In “The Hardness Test,” a woman named Estelle compares her appearances in all of the different mirrors she encounters.

There were mean and there were kind mirrors in the world…the mirrors at the mall in Binghamton were quite cruel and made her look obese and hideous. The mirrors at the airport there, on the other hand, were quite sweet to her…but the waist-up mirror in God Bless America Meats was the kindest of all. She always looked stunning in it, like a real beauty.

The same is true for the men she sees—they show her different reflections of herself. An ugly and a handsome man court her online. The ugly man does not kiss her at the end of the date, even after a few drinks, and the handsome man gives her the version of herself in the God Bless America Meats mirror. She reflects on all of the lives occurring alongside her own and thinks about what it is that comprises the loneliness in her, and how this feeling is not exactly remedied by these human connections she’s making. Perhaps there are no connections, online or otherwise, that can quiet this feeling in her.

Until this point in the collection, the writing is mostly fun and lighthearted. The characters don’t suffer terribly. The risks inherent in each character’s hopes haven’t taken any of them anywhere dark. Then comes “Love Quiz.” This story has an interesting structure; each of its three sections offers a different scenario.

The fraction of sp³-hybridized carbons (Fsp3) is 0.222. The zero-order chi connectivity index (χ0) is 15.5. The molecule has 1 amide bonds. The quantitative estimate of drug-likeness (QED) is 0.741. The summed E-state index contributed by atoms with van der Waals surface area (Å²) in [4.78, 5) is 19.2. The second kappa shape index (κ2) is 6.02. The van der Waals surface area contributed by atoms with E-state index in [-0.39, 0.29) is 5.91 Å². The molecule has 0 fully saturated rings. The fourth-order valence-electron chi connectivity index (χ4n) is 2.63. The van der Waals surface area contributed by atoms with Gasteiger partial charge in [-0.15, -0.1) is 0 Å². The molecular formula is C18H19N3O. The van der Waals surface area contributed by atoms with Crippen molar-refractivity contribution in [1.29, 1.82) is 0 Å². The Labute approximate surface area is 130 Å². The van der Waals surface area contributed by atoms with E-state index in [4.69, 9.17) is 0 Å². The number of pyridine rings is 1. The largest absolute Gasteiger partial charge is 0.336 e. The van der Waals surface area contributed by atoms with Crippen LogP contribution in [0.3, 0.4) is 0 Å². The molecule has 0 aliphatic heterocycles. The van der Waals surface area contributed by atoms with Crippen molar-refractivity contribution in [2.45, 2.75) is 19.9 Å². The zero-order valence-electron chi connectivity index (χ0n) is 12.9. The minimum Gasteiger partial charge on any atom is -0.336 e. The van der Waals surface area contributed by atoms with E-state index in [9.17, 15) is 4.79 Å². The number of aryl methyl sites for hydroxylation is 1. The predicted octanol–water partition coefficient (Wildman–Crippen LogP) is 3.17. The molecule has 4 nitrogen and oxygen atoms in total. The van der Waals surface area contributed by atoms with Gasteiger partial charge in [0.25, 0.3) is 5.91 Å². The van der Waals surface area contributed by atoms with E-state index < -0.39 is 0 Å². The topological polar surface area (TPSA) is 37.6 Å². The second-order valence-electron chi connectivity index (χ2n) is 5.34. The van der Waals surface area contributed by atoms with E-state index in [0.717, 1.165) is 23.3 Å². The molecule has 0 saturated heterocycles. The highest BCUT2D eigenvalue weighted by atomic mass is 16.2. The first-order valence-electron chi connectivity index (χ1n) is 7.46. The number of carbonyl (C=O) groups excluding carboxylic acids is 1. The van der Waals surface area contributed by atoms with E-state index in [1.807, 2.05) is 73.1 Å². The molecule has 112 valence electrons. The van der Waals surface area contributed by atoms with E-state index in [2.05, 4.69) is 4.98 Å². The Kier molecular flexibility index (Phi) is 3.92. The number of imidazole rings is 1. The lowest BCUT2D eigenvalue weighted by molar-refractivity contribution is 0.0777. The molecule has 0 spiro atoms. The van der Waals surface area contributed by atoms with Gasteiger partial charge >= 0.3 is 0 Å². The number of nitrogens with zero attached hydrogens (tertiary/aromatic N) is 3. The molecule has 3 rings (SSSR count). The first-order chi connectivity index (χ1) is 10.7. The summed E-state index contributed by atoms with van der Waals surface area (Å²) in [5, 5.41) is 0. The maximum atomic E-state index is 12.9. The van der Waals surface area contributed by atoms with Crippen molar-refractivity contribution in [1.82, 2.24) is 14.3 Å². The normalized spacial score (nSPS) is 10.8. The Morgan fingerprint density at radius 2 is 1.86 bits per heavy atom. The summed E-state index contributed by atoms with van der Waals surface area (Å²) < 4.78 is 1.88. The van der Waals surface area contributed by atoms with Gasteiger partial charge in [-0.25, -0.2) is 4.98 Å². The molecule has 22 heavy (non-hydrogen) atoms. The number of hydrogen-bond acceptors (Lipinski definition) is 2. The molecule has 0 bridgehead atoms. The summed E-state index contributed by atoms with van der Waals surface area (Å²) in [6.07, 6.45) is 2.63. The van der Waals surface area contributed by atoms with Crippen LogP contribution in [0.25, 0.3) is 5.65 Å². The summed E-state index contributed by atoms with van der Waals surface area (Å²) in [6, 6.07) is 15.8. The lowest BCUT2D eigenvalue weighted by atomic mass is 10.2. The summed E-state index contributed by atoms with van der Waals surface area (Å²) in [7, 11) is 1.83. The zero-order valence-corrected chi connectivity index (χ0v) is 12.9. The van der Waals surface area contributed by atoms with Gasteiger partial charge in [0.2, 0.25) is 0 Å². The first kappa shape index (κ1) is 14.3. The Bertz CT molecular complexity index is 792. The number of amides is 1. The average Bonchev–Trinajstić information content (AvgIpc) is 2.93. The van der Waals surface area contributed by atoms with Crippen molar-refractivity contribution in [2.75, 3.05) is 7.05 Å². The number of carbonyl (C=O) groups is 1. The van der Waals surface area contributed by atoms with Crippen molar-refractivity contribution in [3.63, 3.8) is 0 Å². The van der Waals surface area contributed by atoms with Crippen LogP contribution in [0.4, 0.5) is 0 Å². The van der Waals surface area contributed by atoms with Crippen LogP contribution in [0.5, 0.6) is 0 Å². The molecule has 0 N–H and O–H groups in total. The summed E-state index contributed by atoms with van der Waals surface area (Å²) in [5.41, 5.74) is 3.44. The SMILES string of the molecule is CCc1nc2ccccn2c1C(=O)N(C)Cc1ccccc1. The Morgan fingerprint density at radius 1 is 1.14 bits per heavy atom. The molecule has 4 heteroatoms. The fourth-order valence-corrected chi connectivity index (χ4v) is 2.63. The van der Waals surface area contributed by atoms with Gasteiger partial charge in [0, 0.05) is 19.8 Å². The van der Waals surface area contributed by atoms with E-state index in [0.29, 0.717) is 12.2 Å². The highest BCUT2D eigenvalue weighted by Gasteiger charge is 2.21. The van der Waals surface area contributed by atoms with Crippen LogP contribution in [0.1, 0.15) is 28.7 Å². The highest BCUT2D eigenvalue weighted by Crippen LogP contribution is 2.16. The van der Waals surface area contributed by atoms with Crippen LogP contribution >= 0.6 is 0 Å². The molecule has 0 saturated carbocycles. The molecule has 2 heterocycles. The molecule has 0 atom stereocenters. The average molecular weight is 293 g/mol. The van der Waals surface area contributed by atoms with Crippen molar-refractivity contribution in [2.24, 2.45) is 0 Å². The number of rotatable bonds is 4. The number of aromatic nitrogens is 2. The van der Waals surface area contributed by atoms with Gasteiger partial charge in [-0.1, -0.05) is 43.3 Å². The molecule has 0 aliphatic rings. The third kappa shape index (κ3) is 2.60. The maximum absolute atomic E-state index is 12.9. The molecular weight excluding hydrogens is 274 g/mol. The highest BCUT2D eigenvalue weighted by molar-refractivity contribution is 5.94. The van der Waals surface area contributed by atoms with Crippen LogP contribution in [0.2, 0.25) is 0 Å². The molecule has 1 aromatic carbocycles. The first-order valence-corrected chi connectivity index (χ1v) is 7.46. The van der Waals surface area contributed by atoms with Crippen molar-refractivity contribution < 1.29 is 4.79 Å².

Which is how life is, right? You make choices, like you did by dating your best friend’s college beau, and you must take the consequences?

The sections, the narrator explains, step up in risk. The nonlinear narrative in “Love Quiz,” imaginary in parts, eases you buoyantly through until it tips into a devastating ending where fiction bleeds into reality and the narrator is speaking directly to the reader. The author explains she has “spared you the most unpleasant details” and has “also provided two infinitely more pleasant alternative endings for you, in case you can’t handle this one.”

What would you do differently if you were to date online, if you don’t already? Who around you has a Plenty of Fish profile or has doubled up on wine to fill out that long eHarmony survey? Which of your friends have had mundane, bad, or satisfying experiences after typing up this information about themselves? Something must be sacrificed for a broader pool of possible mates, but isn’t meeting less people in person equally problematic? Cohen’s candid, humorous, and, at times, excruciating stories give us a chance to think about these questions. The collection reflects a turning point in the way our culture conceptualizes dating and the paths that lead to the lives people build together.


Elizabeth Cohen is an Assistant Professor of English at SUNY Plattsburgh, where she serves as the fiction editor for the Saranac Review. Her memoir, The Family on Beartown Road (Random House, 2003), was a New York Times Notable Book, and her articles, stories, and poetry have appeared in SELF, MORE, Newsweek, People, New York Times Magazine, Salon, Tablet, and the Yale Review, among other publications.


Maria Anderson is from Montana and lives in Providence, RI. Her writing appears or is forthcoming in the Atlas Review, Metazen, the Fiddleback, NY Arts Magazine, and others. You can find her online here .